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Mechanisms of Seed Harvest by Heteromyid Rodents: Soil Texture Effects on Harvest Rate and Seed Size Selection
Mary V. Price and Robert H. Podolsky
Vol. 81, No. 2 (1989), pp. 267-273
Stable URL: http://www.jstor.org/stable/4219136
Page Count: 7
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Several lines of evidence show that soil texture plays an important role in the distribution of desert-dwelling heteromyid rodents. This is not surprising, since texture influences the energetic cost of digging burrows and of scratching at the soil surface to harvest buried seeds. Texture also may influence the efficiency with which seeds can be separated from the soil particles with which they are mixed. To explore mechanisms of "particle separation" by foraging heteromyids we measured seed harvest rates and size selection in the laboratory for a variety of seed sizes and soil textures. Harvest rate declined with increasing soil coarseness, and the preference for seeds of intermediate size that was apparent in fine soil disappeared when seeds were mixed with soil slightly coarser than the preferred seed size. In addition, there was evidence that particle separation efficiency is sensitive to the relative sizes of seeds and soil. A discontinuity in the function relating harvest rate to soil texture occurred at finer soil textures for small seeds than for large seeds, suggesting that harvest techniques change once soil particle diameter equals or exceeds that of seeds. These results are consistent with the hypothesis that heteromyids use a combination of gravity- and rake-sorting mechanisms for particle separation.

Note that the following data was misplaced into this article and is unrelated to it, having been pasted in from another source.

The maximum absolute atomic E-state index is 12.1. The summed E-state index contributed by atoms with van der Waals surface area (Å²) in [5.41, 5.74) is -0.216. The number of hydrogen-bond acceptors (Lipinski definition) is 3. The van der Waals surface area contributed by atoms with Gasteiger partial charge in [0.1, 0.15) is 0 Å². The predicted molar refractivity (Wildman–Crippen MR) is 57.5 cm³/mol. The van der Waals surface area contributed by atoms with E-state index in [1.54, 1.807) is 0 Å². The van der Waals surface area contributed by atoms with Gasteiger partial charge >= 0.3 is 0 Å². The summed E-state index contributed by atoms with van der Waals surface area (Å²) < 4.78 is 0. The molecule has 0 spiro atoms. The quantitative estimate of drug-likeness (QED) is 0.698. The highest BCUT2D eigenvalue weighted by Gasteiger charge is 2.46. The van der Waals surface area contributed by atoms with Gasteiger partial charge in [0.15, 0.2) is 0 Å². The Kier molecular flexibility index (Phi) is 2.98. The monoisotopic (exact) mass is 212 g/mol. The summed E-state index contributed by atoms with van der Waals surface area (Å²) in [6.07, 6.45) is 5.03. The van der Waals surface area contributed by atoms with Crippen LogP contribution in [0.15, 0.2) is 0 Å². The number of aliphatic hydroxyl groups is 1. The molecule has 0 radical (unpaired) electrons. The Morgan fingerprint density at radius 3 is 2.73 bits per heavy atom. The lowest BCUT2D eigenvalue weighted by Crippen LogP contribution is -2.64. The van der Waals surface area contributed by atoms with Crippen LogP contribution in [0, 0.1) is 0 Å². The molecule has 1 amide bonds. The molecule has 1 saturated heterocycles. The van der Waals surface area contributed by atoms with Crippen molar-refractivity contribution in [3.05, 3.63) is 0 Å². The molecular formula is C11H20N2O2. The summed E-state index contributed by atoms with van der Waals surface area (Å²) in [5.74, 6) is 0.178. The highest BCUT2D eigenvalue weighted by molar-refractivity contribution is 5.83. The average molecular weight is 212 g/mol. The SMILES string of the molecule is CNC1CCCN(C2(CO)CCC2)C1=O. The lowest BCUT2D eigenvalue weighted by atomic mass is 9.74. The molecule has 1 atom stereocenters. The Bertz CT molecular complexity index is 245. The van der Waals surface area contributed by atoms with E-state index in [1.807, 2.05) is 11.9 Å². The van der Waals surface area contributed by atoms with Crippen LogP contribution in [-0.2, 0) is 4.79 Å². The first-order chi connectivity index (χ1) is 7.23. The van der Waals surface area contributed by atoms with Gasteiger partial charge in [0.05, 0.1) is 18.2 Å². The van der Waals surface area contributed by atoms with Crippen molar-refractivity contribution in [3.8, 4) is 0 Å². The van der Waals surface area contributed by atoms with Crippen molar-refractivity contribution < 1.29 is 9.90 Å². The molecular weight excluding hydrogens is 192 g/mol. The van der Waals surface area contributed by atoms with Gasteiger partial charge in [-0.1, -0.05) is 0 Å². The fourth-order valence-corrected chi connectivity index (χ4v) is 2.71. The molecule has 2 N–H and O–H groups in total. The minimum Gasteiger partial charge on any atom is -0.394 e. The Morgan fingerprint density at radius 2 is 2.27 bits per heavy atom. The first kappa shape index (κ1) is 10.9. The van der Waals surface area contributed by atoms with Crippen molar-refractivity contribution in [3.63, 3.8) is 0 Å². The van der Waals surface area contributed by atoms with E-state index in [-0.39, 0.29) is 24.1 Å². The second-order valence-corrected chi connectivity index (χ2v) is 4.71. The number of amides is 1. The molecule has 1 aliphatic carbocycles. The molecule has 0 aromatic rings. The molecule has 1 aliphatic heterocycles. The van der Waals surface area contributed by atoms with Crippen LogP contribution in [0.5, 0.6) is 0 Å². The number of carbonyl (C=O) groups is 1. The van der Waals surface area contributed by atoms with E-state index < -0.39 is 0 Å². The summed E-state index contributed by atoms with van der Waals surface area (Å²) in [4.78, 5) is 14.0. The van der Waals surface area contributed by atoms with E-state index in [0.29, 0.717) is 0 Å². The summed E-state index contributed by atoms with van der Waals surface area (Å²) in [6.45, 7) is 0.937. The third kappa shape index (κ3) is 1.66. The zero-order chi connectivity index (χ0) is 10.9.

Oecologia © 1989 Springer